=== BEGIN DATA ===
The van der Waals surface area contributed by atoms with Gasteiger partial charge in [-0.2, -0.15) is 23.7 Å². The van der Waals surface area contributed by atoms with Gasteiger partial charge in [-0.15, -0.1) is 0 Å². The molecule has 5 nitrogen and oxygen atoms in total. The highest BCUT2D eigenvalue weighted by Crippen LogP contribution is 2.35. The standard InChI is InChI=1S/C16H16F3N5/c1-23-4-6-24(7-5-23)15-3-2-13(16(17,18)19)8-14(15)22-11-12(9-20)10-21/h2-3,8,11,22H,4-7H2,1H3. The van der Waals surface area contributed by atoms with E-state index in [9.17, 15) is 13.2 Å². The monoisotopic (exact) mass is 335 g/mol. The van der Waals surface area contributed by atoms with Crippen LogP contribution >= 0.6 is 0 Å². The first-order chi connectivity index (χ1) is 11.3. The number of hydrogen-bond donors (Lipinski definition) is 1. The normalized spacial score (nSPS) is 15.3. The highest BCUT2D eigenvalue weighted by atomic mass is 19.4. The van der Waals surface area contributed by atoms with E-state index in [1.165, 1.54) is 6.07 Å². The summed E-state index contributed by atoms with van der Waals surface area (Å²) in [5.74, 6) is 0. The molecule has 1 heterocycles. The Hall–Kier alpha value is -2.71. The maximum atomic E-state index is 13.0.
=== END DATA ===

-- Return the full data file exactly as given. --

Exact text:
The van der Waals surface area contributed by atoms with Gasteiger partial charge in [-0.2, -0.15) is 23.7 Å². The van der Waals surface area contributed by atoms with Gasteiger partial charge in [-0.15, -0.1) is 0 Å². The molecule has 5 nitrogen and oxygen atoms in total. The highest BCUT2D eigenvalue weighted by Crippen LogP contribution is 2.35. The standard InChI is InChI=1S/C16H16F3N5/c1-23-4-6-24(7-5-23)15-3-2-13(16(17,18)19)8-14(15)22-11-12(9-20)10-21/h2-3,8,11,22H,4-7H2,1H3. The van der Waals surface area contributed by atoms with E-state index in [9.17, 15) is 13.2 Å². The monoisotopic (exact) mass is 335 g/mol. The van der Waals surface area contributed by atoms with Crippen LogP contribution >= 0.6 is 0 Å². The first-order chi connectivity index (χ1) is 11.3. The number of hydrogen-bond donors (Lipinski definition) is 1. The normalized spacial score (nSPS) is 15.3. The highest BCUT2D eigenvalue weighted by atomic mass is 19.4. The van der Waals surface area contributed by atoms with E-state index in [1.165, 1.54) is 6.07 Å². The summed E-state index contributed by atoms with van der Waals surface area (Å²) in [5.74, 6) is 0. The molecule has 1 heterocycles. The Hall–Kier alpha value is -2.71. The maximum atomic E-state index is 13.0.